Thalidomide for treatment of severe intestinal bleeding

Bauclilz, J; Schachschal, G; Wedel, S
April 2004
Gut;Apr2004, Vol. 53 Issue 4, p609
Academic Journal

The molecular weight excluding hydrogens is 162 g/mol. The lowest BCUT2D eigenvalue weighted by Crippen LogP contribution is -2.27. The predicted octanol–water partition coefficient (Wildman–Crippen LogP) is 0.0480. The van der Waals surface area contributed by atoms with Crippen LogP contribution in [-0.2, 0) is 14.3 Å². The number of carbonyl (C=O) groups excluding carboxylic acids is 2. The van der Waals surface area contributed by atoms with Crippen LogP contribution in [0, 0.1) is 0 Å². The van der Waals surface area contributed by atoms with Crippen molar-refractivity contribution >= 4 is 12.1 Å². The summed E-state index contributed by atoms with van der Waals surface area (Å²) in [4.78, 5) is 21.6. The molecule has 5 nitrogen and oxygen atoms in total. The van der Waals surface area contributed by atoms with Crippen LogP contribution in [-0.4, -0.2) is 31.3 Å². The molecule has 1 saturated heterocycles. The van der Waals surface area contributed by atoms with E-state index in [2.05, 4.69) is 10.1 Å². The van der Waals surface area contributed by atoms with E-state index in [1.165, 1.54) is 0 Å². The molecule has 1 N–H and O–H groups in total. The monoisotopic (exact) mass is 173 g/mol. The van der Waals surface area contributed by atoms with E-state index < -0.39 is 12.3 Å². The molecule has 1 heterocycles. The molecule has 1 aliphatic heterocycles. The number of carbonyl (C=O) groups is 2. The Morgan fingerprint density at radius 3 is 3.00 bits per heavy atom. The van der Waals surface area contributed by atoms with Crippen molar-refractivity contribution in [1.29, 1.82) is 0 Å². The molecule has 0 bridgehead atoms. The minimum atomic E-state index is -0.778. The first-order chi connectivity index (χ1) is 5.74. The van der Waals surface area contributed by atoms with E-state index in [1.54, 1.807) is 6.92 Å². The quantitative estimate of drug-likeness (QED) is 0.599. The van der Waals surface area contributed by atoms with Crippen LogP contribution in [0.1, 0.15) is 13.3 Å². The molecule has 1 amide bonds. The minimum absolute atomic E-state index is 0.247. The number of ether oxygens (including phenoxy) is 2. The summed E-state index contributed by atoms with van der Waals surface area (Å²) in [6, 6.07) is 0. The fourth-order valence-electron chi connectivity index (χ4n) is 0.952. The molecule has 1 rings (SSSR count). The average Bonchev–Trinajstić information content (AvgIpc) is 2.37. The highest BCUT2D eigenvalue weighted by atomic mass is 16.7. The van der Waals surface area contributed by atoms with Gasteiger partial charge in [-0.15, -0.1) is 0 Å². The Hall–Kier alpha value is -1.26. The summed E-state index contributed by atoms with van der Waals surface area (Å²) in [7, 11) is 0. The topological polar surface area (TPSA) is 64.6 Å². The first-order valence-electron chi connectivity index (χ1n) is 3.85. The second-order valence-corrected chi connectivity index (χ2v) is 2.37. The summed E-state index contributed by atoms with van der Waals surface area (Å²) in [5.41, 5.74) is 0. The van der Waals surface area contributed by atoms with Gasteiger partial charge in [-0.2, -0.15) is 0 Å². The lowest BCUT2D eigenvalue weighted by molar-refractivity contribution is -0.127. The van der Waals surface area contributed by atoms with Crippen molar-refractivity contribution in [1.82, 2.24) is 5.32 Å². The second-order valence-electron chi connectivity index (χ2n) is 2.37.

Apart from its anti-inflammatory activity, which has been used for the treatment of active Crohn's disease, thalidomide is also a potent inhibitor of angiogenesis. We therefore studied the effect of thalidomide in six patients with severe recurrent intestinal bleeding refractory to standard treatment (three patients with Crohn's disease (CD), three patients with obscure intestinal bleeding ; mean of 56 blood transfusions within the last 24 months). Bleeding stopped within two weeks after the start of thalidomide in all patients. Haemoglobin normalised without further transfusions for the whole observation period (mean follow up 33 months) while patients needed a mean of 2.2 (CD) and 3.1 (obscure bleeding) blood units/month in the 12 months before treatment. After three months of thalidomide therapy, serum levels of vascular endothelial growth factor were strongly suppressed compared with pretreatment levels. (CD 818 (82) v 129 (86) pg/ml; obscure bleeding 264 (68) v 50 (25) pg/ml). All six patients reported transient fatigue. Peripheral neuropathy was observed in one patient with CD after nine months and was reversible after lowering the dose to 100 mg daily. These results indicate that thalidomide might be useful for patients with otherwise refractory intestinal bleeding.


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